There is so much in the news about food that it is hard to know what to eat. But there is reason to believe that food can play an important role in health. I’ve written about the connection between food and inflammation, the effect of food on the bacteria in the gut, how food can influence the course of a disease and the importance of telling stories about food.
Recent scientific papers in medical journals have suggested that spicy food is associated with a lower risk of death and that a Southern diet is associated with a greater risk of heart disease and stroke.
However, scientific studies about diet are difficult to interpret because they often depend on people keeping track of what they eat. It is also hard to know if other factors are influencing the results, which is why both of these studies can only conclude an “association” between the particular diet and the outcome and not a “cause”.
In addition, diet studies are often communicated in misleading ways. This week, a comprehensive systematic review (where researchers use statistics to pool the results of several published studies) concluded that eating trans fats, the type of fat found in “processed” foods, is associated with an increased risk of death, heart disease and diabetes but did not find the same association with eating saturated fats (the type of fat found in butter, cows’ milk, meat, etc). Some news headlines concluded that it is fine to eat saturated fats, which is not what the review shows.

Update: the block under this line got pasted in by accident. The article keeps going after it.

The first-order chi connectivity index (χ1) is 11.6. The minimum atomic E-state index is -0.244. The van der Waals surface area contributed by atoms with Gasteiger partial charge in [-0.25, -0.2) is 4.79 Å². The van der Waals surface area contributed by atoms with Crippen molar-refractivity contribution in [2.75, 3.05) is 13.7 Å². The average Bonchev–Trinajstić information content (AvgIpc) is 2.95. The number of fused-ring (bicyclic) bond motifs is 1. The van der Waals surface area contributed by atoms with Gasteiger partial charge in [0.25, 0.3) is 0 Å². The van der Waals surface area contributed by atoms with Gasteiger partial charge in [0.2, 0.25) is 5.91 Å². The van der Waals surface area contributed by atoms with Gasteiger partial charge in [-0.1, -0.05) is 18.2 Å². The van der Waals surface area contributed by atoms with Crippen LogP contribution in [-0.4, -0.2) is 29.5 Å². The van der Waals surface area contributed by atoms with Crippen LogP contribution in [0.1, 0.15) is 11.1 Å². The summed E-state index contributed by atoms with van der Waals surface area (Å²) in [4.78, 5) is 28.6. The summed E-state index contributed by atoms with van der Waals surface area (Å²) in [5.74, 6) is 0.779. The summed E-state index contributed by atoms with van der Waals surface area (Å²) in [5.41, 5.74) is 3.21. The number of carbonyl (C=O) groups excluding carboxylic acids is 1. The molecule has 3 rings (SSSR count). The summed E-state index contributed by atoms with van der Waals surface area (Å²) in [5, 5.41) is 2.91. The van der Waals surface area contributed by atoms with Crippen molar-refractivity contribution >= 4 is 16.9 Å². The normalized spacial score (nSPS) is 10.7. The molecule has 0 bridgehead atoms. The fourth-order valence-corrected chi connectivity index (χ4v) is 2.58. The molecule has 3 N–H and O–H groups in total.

Similarly, celebrities and writers often promote a particular diet or lifestyle that may or may not be based on scientific evidence. In a recent article in the New York Times entitled “My Dinner with Longevity Expert, Dan Buettner (No Kale Required)” the author, a self-described “food-obsessed writer in New York…whose occupational hazards happen to include chicken wings, cheeseburgers, martinis and marathon tasting menus” shops for ingredients and and then cooks dinner with Dan Buettner, who wrote a book called “The Blue Zones” about how to lead a long life. Buettner researched the 5 areas of the world where people live to be 100 at a much higher rate than other places – Icaria, Greece; Loma LInda, California; Sardinia, Italy; Okinawa, Japan and Nicoya, Costa Rica – and found that they:
- had strong social circles that valued healthy behaviors
- put family first
- moved around a lot during the day
- developed routines to avoid stress
- ate mostly plants, especially beans
- stopped eating when their stomachs were 80% full
We can’t say for sure that these eating habits and behaviors are the cause of the longer life. But it is easy to see why we find approaches like this appealing – even I prepared Dan Buettner’s “longevity” stew…which, by the way, I do not recommend.
For now, I’m inclined to stick with food writer Michael Pollan’s advice, which is consistent with the research evidence (and the Blue Zone approach) and unlikely to cause harm:
Eat food. Not too much. Mostly plants.
I would just add that it can’t hurt to eat that food while enjoying the company of friends and family.